The World Reacts to Band Aid 30 Lyric Redux

November 18th, 2014: As seen on Archive (PDF)


Since Sir Bob Geldof and Midge Ure gave another star-studded Band Aid reboot to their landmark 1984 anti-poverty charity track, “Do They Know it’s Christmas?,” on Sunday during the British version of The X-FactorGeldof has cited over £1m of pre-order revenue, while iTunes sales surpassed the ’84 version of 200,000 copies in just a few hours since the track’s official release on Monday.

For the first time ever, though, Geldof and crew signed off on some lyric changes, shifting focus from world poverty issues to ebola, with the ’84 version’s most glaringly confounding line, “Well, tonight thank God it’s them instead of you,” getting reworked by Bono into “Well tonight we’re reaching out and touching you.”

Why there isn’t a bigger tweak in the Twitterverse cringe to this is beyond us. But some people are pointing out some fine things:

On touching: “I really don’t want Bono to reach out and touch me and I doubt that a load of people in West Africa do either.” (@SophieSparham)

On money: “Am I the only person embarrassed by #bandaid? Bono is worth over $900 million, and Geldof is worth £38m plus the other ‘singers’.” (@riprap1)

On wanker-ness: “Bono = wanker #BandAid.” (@Ruey80)

The sharpest reaction so far, though, arrives via Al Jazeera’s roundup of prominent Africans on the ebola home front, collectively distancing themselves from the benefits altruistic efforts, most notably Liberian researcher Robtel Neajai Pailey firing back:

“We got this, Geldof, so back off. If you really want to help, buy a gazillion CDs of the two songs and send them to your friends as stocking stuffers with a note that says: ‘African solutions to African problems’. Instead of trying to remain relevant, Geldof and co. would do well to acknowledge the ingenuity of local artists and stop trying to steal the limelight!”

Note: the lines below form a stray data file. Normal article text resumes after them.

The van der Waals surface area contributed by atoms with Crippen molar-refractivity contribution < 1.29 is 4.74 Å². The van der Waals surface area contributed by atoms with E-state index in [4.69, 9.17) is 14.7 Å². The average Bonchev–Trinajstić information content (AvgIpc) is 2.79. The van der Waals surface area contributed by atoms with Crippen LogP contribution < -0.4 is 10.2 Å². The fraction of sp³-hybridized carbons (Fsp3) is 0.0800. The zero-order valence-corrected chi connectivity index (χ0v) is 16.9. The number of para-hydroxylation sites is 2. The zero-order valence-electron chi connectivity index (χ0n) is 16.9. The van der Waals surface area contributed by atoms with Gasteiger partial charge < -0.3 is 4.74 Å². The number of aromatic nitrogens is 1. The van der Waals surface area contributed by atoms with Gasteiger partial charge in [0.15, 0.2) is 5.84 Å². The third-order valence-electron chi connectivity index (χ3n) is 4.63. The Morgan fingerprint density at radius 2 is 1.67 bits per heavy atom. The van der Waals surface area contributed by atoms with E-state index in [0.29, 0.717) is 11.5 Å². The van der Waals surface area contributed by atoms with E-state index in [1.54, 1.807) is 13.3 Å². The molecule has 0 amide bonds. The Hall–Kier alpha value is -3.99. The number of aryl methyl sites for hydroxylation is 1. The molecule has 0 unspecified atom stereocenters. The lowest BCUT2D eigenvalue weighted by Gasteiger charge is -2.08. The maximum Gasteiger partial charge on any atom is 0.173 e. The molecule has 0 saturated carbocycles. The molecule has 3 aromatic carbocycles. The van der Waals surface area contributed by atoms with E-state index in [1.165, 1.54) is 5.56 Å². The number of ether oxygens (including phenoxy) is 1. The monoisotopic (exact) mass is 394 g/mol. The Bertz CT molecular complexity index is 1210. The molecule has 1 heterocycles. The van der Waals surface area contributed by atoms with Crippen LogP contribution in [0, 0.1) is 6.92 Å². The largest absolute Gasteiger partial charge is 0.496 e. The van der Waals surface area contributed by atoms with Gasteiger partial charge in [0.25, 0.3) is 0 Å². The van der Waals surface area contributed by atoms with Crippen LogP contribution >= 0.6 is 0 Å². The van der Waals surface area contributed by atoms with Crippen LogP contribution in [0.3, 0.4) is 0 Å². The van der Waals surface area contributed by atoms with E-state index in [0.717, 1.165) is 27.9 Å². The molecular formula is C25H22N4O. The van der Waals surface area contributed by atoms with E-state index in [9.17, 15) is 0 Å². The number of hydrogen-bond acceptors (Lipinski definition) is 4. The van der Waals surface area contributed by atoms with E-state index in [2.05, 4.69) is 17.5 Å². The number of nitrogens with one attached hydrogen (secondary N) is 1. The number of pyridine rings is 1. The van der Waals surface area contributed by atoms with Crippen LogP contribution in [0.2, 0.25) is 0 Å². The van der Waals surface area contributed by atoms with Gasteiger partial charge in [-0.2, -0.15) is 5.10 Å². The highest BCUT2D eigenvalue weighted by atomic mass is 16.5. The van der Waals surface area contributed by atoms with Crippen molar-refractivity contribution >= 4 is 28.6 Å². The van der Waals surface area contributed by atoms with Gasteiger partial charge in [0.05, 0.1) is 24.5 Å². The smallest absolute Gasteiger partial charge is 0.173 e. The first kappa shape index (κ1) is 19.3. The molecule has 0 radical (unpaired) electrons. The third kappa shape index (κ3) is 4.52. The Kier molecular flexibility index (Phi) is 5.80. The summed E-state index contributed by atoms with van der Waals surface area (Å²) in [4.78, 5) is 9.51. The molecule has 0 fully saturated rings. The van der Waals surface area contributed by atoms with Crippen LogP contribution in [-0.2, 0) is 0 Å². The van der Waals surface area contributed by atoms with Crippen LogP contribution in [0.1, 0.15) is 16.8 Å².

There are several other lyric changes in the 30th anniversary reboot, here, with a slew of fresh faces from Ed Sheeran and One Direction to Jessie Ware and Sam Smith replacing icons like David Bowie and Paul McCartney. You can judge their timeliness after the jump (* = change). In the meantime, bigger question – mostly for those of us in the Western world – is this reboot doing more harm than good?

It’s Christmas time – and there’s no need to be afraid
At Christmas time – we let in light – and banish shade
And in our world of plenty – we can spread a smile of joy
Throw your arms around the world At Christmas time
But say a prayer – pray for the other ones
At Christmas time – it’s hard but while you’re having fun

There’s a world outside your window – and it’s a world of dread and fear
Where a kiss of love can kill you – and there’s death in every tear *
And the Christmas bells that ring there – are the clanging chimes of doom
Well tonight we’re reaching out and touching you *

No peace and joy this Christmas in West Africa *
The only hope they’ll have is being alive *
Where to comfort is to fear, where to touch is to be scared *
How can they know it’s Christmas time at all? *

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